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Recipe 23.17. Connecting Linux Clients to a Samba File Server or Peer Network

23.17.1 Problem

The Linux users on your LAN need to be able to access your Samba file server, or gain access to the domains or workgroups. And they want nice, simple-to-use graphical LAN browsers for finding things.

23.17.2 Solution

Linux hosts need to have Samba installed (see Recipe Recipe 23.2). Then, there are several good graphical LAN browsers to choose from:


This gets my vote as the best Linux graphical LAN browser. It has a nice, clean appearance, and it's easy to use. The one possible downside is that it requires KDE, so if you're not already a KDE user, you'll need to install kdebase and Konqueror.


This is a nice, easy, point-and-click GUI frontend for Samba and smbmount. LinNeighborhood is independent of any window manager or desktop environment, so it will run in any X environment.

Konqueror, the KDE file manager

Enter smb:// in the URL bar to show all available workgroups. Konqueror depends on LISA, the LAN information manager service, which is installed by default in most distributions. "lisa" packages are available in both .debs and RPMs, if you need to add it.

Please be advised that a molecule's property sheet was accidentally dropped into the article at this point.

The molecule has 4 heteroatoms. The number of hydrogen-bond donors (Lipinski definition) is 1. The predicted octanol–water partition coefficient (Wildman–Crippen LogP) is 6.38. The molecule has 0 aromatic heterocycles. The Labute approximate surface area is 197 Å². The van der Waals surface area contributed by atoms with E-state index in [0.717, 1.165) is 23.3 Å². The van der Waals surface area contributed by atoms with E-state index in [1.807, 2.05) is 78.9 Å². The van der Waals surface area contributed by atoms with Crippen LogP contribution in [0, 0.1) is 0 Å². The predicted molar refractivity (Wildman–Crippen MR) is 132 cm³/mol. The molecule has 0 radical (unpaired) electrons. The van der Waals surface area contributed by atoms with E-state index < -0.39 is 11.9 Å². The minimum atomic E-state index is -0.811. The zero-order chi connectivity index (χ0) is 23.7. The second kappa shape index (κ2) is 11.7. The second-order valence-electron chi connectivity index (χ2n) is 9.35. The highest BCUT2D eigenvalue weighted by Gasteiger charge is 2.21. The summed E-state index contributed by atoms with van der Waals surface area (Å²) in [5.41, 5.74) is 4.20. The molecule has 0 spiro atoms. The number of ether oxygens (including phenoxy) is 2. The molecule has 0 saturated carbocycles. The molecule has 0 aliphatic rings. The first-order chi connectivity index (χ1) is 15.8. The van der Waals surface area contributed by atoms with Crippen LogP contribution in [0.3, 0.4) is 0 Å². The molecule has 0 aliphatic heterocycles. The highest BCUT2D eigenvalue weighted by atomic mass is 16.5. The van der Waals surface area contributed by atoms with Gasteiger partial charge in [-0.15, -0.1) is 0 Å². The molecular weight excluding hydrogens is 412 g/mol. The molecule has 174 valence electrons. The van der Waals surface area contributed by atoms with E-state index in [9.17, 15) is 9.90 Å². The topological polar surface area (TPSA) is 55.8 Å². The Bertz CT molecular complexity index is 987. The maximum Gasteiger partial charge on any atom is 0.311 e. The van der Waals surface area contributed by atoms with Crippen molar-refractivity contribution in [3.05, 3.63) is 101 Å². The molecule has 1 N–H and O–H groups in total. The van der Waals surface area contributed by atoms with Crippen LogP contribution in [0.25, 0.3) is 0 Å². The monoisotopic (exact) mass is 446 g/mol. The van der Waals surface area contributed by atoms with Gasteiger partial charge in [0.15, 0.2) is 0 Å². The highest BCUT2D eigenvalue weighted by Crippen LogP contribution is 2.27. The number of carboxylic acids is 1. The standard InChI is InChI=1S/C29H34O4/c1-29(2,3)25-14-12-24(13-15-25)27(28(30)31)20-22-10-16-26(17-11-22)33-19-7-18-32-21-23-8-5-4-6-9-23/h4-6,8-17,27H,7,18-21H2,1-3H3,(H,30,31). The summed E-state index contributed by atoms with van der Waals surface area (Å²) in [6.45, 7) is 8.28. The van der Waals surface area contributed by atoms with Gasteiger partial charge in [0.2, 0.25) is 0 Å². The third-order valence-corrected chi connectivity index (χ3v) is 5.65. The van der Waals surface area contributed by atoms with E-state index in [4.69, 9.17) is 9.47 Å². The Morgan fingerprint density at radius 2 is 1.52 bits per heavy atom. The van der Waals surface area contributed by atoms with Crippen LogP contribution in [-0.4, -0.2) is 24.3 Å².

Nautilus, the Gnome file manager

Enter smb:// in the URL bar to show all available workgroups.

23.17.3 Discussion

If Linux users wish to share files, set up the shares like any Samba file server, as in Recipe 23.2. The client portion of Samba can be installed separately, for users who only need share access and don't want to share files themselves.

If smb4k doesn't automatically find your workgroup, go to Settings Configure smb4k Network Network Search and click "smbclient." The default is nmblookup, but smbclient often works better. See Figure 23-6 for a picture of smb4k.

Figure 23-6. The smb4k browser

LinNeighborhood usually requires a bit of configuration. Go to Edit Preferences. Under the Scan tab, enter the name of your master browser, which in this chapter is "windbag." On the Miscellaneous tab, you can enter a default username and select your default mount directory. This should be in your home directory, something like /home/carla/mnt. On the Post Mount tab, configure your default file manager. Be sure to hit Save on every tab, and after you close the Preferences menu, click Edit Save Preferences.

You can bring up a menu for logging in as different users on different shares simply by clicking on the share you want.

Figure 23-7 shows LinNeighborhood in action. Every PC in your workgroup is displayed. Double-click or right-click on the directory you want to use. This will open the Mount dialog, which lets you use the default mount directory or specify a new one.

Figure 23-7. The LinNeighborhood network browser

The nice thing about Konqueror and Nautilus is that you don't need to explicitly mount the shares; you just manipulate the files as though they were stored locally. This can get tricky, though. For example, when you access a read-only share in Konqueror, it appears to let you edit or add files to the share. But it's an illusion—they do not really get changed or added. You can save any changes to your local drive, but not to the share.

23.17.4 See Also

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